Korean Statement: The Review

When I started learning Korean almost 4 years ago, I thought it would be as simple as learning the writing system which is  항글 (Hangul) and studying meaning of words, then I would be ready to communicate in Korean.   So when I memorized those characters and bought a dictionary, I hurriedly looked for a Language Exchange partner only to find out I am far from being a decent speaker.

Since I don’t have time to attend a formal class I opted to buy a text book that will allow me to understand Hangul.  I learned my first big lesson, this language is not like learning English.  The basic structure of a Korean sentence is Subject-Object-Verb or  SOV in short.   No wonder I sounded like a fool putting up those words based on their dictionary meaning just how I would construct my English sentence.  The sentence  structure alone is a big difference.  So when we typically say ‘I love you’,  in Korean, the order would be ‘I you love’.  The order of words in a sentence also signifies their importance.  The first in the order is the least important and that the verb is the most important component of the sentence.  The first words in a sentence are most likely to be dropped.  This is because the subject or even the object  can be implied in a conversation.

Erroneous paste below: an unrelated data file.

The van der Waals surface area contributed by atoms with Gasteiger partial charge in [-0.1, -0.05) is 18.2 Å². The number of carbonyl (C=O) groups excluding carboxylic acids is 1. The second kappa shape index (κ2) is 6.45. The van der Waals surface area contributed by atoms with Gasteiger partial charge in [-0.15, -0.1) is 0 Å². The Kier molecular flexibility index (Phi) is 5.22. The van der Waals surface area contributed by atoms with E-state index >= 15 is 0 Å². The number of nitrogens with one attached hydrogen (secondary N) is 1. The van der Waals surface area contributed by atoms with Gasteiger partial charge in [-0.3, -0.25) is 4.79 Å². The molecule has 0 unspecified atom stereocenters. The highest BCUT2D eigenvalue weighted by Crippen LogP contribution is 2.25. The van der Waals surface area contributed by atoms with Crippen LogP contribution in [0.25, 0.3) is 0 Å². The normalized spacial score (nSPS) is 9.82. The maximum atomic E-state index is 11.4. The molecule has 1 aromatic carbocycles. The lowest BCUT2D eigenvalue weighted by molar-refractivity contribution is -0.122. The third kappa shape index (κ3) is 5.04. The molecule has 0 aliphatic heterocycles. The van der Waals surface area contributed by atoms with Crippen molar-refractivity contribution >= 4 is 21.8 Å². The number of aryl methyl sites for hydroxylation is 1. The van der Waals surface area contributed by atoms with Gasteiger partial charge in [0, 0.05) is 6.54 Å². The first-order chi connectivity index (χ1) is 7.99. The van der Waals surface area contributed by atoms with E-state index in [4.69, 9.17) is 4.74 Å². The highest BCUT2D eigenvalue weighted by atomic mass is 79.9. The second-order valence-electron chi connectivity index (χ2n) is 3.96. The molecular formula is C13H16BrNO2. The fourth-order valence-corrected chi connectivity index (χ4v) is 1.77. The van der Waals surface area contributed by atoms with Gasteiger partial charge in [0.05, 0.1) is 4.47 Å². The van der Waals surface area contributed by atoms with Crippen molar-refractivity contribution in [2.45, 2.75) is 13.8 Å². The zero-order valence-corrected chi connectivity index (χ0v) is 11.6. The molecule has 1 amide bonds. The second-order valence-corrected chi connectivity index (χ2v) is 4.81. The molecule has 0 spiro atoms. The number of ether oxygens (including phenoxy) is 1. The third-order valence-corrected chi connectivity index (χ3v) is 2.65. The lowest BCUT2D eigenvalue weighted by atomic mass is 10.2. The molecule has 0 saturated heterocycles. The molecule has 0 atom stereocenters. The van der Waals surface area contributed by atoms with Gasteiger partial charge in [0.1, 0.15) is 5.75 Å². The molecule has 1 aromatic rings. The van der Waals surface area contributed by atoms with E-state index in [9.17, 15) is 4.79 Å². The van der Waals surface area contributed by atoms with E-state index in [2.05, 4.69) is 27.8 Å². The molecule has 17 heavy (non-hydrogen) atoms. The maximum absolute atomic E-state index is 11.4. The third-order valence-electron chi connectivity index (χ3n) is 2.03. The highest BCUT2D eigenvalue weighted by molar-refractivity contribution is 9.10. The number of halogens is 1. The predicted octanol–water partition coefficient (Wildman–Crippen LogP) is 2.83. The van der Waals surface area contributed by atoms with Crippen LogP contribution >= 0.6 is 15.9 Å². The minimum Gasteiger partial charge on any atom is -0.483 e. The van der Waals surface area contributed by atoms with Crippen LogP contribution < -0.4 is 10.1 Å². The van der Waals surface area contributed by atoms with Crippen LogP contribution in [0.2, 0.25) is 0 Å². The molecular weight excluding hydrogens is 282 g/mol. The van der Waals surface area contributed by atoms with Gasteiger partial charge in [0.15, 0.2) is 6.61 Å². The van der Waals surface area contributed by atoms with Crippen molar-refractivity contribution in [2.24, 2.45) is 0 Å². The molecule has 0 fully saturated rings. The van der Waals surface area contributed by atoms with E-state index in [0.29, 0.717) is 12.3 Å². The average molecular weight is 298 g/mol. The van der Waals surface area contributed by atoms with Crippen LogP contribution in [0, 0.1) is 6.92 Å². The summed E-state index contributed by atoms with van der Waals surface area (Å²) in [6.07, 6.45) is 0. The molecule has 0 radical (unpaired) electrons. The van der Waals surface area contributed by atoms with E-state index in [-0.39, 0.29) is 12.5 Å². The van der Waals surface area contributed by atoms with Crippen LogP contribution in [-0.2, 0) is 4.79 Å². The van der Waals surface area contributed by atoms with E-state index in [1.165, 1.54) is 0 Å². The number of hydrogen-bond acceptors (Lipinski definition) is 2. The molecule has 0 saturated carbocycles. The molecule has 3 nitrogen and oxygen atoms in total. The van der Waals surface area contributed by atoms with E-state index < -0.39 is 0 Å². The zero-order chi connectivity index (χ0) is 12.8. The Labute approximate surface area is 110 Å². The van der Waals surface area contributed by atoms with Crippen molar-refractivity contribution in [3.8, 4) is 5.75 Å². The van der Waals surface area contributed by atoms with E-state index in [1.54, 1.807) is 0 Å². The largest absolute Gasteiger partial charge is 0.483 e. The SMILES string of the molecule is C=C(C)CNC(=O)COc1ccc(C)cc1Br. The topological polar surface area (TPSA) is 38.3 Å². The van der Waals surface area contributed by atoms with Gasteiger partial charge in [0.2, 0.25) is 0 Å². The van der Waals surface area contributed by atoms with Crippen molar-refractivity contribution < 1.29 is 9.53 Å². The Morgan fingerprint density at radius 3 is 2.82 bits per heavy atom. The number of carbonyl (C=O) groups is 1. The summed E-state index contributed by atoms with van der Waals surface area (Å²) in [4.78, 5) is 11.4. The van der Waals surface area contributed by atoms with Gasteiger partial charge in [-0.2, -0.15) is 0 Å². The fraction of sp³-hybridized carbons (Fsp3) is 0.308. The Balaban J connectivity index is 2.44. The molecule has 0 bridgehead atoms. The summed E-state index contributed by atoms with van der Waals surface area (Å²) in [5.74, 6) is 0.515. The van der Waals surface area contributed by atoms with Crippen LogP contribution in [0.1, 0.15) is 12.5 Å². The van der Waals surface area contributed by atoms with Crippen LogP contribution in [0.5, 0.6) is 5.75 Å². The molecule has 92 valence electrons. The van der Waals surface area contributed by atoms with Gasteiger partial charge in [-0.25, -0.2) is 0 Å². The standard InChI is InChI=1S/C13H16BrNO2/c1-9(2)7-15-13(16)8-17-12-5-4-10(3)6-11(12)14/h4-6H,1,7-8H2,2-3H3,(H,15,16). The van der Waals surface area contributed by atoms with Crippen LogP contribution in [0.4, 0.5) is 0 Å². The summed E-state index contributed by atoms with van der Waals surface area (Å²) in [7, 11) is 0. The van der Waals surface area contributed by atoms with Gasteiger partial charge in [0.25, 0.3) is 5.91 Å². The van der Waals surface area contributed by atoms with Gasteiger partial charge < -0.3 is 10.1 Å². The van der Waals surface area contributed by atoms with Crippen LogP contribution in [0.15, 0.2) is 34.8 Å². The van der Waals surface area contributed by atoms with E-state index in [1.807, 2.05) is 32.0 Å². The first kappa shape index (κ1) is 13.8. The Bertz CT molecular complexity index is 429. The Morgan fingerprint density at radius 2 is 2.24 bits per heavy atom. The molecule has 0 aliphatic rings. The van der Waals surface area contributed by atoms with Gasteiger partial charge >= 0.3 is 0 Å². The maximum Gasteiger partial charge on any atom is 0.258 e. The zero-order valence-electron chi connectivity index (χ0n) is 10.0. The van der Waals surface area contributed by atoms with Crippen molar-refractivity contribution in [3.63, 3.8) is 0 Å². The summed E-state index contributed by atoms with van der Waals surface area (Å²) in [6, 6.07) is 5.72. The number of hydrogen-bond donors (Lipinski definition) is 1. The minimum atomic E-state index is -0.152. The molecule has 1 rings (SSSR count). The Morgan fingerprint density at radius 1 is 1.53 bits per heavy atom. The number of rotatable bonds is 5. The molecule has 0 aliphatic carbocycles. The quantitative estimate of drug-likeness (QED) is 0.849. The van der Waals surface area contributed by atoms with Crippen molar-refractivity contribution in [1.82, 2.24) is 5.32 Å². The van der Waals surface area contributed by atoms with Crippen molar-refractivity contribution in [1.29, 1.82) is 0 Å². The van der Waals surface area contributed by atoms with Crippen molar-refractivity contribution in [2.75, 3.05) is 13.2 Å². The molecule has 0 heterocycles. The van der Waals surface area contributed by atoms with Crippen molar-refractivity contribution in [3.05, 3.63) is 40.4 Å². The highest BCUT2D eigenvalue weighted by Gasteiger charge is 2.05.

Using the sample statement ‘I love you’, this is 나 너를 사랑해요 (na noreul saranghaeyo) in Korean.  Let’s dissect this simple statement.

  • 나 (Na means I)
  • 너를 (noreul means you)
  • 사랑해요 (saranghaeyo mean love)

You might have heard 사랑해요 (saranghaeyo) in dramas and songs which actually means i love you as well. The subject and object in the statement were dropped but the meaning stays the same.  This is why the role of the verb in a sentence is important.

Of course creating a clear statement doesn’t end with knowing the word order.  Although subject and object can be dropped in a sentence this should not be taken as a rule of thumb.  In the Korean language post-position and markers are used to emphasize the role of the word in a sentence.  Again using the example above 나 너 사랑해요, 너 which means you is marked as object in the sentence without it the sentence would be vague since the subject 나 (i) is not marked.

Can you just imagine how it is to create a compound or complex sentence in Korean?  I am not even at that level but I am trying =)

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